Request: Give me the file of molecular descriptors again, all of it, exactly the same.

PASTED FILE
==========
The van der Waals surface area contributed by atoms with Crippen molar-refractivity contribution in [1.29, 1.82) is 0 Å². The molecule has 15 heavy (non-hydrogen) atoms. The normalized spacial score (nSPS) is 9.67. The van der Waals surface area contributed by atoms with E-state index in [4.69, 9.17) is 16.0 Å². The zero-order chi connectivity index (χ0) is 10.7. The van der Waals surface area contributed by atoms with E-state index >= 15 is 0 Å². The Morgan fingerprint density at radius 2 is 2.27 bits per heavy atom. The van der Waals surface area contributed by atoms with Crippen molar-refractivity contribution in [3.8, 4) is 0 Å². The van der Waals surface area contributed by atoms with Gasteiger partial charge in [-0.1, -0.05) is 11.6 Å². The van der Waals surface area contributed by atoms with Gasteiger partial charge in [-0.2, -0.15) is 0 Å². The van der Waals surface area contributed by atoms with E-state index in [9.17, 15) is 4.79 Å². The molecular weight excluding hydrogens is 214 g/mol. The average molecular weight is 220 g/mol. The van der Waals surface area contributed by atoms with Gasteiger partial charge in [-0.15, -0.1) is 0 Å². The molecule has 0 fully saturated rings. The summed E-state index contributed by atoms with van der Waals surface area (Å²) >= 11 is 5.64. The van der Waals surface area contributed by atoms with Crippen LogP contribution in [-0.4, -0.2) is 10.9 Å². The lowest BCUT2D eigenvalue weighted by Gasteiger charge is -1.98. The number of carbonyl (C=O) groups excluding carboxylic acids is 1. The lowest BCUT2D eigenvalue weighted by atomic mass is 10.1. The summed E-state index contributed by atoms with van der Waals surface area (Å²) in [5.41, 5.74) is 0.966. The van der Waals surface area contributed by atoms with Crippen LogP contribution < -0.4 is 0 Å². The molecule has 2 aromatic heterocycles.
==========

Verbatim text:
The van der Waals surface area contributed by atoms with Crippen molar-refractivity contribution in [1.29, 1.82) is 0 Å². The molecule has 15 heavy (non-hydrogen) atoms. The normalized spacial score (nSPS) is 9.67. The van der Waals surface area contributed by atoms with E-state index in [4.69, 9.17) is 16.0 Å². The zero-order chi connectivity index (χ0) is 10.7. The van der Waals surface area contributed by atoms with E-state index >= 15 is 0 Å². The Morgan fingerprint density at radius 2 is 2.27 bits per heavy atom. The van der Waals surface area contributed by atoms with Crippen molar-refractivity contribution in [3.8, 4) is 0 Å². The van der Waals surface area contributed by atoms with Gasteiger partial charge in [-0.1, -0.05) is 11.6 Å². The van der Waals surface area contributed by atoms with Gasteiger partial charge in [-0.2, -0.15) is 0 Å². The van der Waals surface area contributed by atoms with E-state index in [9.17, 15) is 4.79 Å². The molecular weight excluding hydrogens is 214 g/mol. The average molecular weight is 220 g/mol. The van der Waals surface area contributed by atoms with Gasteiger partial charge in [-0.15, -0.1) is 0 Å². The molecule has 0 fully saturated rings. The summed E-state index contributed by atoms with van der Waals surface area (Å²) >= 11 is 5.64. The van der Waals surface area contributed by atoms with Crippen LogP contribution in [-0.4, -0.2) is 10.9 Å². The lowest BCUT2D eigenvalue weighted by Gasteiger charge is -1.98. The number of carbonyl (C=O) groups excluding carboxylic acids is 1. The lowest BCUT2D eigenvalue weighted by atomic mass is 10.1. The summed E-state index contributed by atoms with van der Waals surface area (Å²) in [5.41, 5.74) is 0.966. The van der Waals surface area contributed by atoms with Crippen LogP contribution < -0.4 is 0 Å². The molecule has 2 aromatic heterocycles.